Chicago Cubs pitcher Jake Arrieta always has maintained that he harbors no grudge against the Orioles for trading him back in 2013, and he didn't change his tune when he arrived at Camden Yards on Thursday for the first time since.

Arrieta had nothing but good things to say about the Orioles organization and his former teammates, some of whom will get to face him in the second game of their interleague series Saturday night.


"It's a great place to play baseball," he said. "I really enjoyed my time here. A lot of great people. The fans here are tremendous. It's going to be a fun series. I'm looking forward to it. I get to pitch tomorrow, so it's going to be a neat experience."

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Arrieta, of course, was dealt to the Cubs in 2013 along with reliever Pedro Strop for veteran pitcher Scott Feldman and catcher Steve Clevenger (Mount Saint Joseph). Both he and Strop quickly turned a corner in Chicago and have thrived with the Cubs.

Still, Arrieta acknowledges that he does occasionally wonder what might have been had he stayed in Baltimore, even though he has won a Cy Young Award and a World Series ring with the Cubs.

"I think about what could have been," he said, "but there's no perfect formula or equation for success at this level. It just took me quite a while to figure some things out. It would have been nice to have a better landing here and gain some traction and be here for a long time and never play for another team, but it didn't work out that way.

"Things didn't go so well, and I had the opportunity to be traded and come to this organization and do some really special things. While it would be really cool to stay with one team your whole career, you guys know how things worked out. I underperformed. They had an opportunity to make a trade for a starting pitcher to try and help them out in the playoffs, and the rest is history."

Arrieta (8-7, 4.35 ERA) has said he's confident that he would have developed into the pitcher who won 40 games the previous two years. Orioles manager Buck Showalter agrees.

"I try to think about it the other way," Showalter said. "It worked out great for Jake in his career. It was perfect timing for him to reach some levels that he was capable of reaching, and I'm happy for him.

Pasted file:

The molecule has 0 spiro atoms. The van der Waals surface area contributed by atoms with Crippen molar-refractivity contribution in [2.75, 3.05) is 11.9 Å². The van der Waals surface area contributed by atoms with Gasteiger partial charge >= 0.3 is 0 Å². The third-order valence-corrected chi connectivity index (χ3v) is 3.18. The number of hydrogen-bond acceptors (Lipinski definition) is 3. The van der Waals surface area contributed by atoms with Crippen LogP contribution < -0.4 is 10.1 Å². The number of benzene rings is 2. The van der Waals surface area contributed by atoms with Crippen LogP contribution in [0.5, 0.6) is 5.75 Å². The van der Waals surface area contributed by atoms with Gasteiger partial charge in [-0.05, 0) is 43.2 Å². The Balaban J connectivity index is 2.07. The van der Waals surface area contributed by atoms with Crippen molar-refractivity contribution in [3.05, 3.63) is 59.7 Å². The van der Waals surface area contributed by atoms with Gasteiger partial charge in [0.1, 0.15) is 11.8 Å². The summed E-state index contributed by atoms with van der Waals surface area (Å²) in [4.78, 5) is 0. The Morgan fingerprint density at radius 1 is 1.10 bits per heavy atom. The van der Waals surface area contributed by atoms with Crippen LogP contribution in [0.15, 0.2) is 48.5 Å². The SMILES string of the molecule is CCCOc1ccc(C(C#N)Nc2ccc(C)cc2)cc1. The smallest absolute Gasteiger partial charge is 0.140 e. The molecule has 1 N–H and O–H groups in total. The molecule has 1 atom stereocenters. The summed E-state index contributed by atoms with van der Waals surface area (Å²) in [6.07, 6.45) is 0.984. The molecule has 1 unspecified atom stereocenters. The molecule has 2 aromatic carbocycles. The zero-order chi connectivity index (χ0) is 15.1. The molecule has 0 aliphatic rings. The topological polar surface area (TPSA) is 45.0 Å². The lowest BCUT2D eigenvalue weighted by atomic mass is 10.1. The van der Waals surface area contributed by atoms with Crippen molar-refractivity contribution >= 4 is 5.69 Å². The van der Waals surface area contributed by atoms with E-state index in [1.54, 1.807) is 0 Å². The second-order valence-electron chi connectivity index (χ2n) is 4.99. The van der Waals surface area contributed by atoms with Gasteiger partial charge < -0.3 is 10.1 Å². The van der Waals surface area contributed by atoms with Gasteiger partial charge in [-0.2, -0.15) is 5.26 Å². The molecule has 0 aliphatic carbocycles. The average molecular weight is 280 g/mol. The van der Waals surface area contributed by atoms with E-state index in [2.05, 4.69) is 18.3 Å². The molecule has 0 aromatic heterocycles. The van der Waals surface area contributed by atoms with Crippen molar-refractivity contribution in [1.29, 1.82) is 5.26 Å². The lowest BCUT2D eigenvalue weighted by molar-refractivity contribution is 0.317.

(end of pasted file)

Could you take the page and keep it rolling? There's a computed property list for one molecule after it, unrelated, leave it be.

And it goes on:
"Whether or not it could have happened here, some people might debate it. I think sooner or later, Jake would have reached his level wherever he would have been. I pull for Jake every time he pitches, except against us."

So how exactly did it feel for Arrieta to walk into his first major league ballpark again?

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"It felt like it did several years ago," he said. "It's cool to be here, driving by and seeing the Warehouse and just kind of remembering the area. I look forward to going to a couple of places we used to frequent quite a bit, and it's going to be cool to be back out on the field."

The trade was also a turning point in Strop's career. He was struggling at midseason in the Orioles bullpen when the deal was made, and he remembers that Showalter told him at the time that the deal would reignite his career.

"When I got traded, I knew that the team was under construction and I knew it was the right place for me to get back on track," said Strop, who has a 2.73 ERA in 271 games with the Cubs. "Because I was struggling at the time, and I knew I was going to get an opportunity to pitch.

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"I wasn't going to get that opportunity with the Orioles because the team was fighting for the division and I wasn't doing very good at all. I've got to be honest, it was a little tough for Buck to find [me] an opportunity to pitch. That's exactly what he told me when he traded me: 'I think I'm trading you to the right team where you can get back on track.' That's exactly what happened."